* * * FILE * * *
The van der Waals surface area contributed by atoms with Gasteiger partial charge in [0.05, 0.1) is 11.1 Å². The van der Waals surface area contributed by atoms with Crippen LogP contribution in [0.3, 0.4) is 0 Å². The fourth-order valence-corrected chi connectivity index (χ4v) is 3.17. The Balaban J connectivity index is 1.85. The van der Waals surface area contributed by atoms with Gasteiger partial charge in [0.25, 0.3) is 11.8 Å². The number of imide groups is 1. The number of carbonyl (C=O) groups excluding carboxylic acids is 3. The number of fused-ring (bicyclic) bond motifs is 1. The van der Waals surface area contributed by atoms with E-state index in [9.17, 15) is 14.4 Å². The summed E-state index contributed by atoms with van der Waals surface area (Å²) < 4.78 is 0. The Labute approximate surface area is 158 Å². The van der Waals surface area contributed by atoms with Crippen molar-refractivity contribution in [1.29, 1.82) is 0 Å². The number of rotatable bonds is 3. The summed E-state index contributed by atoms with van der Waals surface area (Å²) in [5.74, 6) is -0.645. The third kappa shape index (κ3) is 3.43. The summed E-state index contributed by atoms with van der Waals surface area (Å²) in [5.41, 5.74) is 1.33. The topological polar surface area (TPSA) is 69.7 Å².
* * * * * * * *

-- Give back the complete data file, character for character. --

The van der Waals surface area contributed by atoms with Gasteiger partial charge in [0.05, 0.1) is 11.1 Å². The van der Waals surface area contributed by atoms with Crippen LogP contribution in [0.3, 0.4) is 0 Å². The fourth-order valence-corrected chi connectivity index (χ4v) is 3.17. The Balaban J connectivity index is 1.85. The van der Waals surface area contributed by atoms with Gasteiger partial charge in [0.25, 0.3) is 11.8 Å². The number of imide groups is 1. The number of carbonyl (C=O) groups excluding carboxylic acids is 3. The number of fused-ring (bicyclic) bond motifs is 1. The van der Waals surface area contributed by atoms with E-state index in [9.17, 15) is 14.4 Å². The summed E-state index contributed by atoms with van der Waals surface area (Å²) < 4.78 is 0. The Labute approximate surface area is 158 Å². The van der Waals surface area contributed by atoms with Crippen molar-refractivity contribution in [1.29, 1.82) is 0 Å². The number of rotatable bonds is 3. The summed E-state index contributed by atoms with van der Waals surface area (Å²) in [5.74, 6) is -0.645. The third kappa shape index (κ3) is 3.43. The summed E-state index contributed by atoms with van der Waals surface area (Å²) in [5.41, 5.74) is 1.33. The topological polar surface area (TPSA) is 69.7 Å².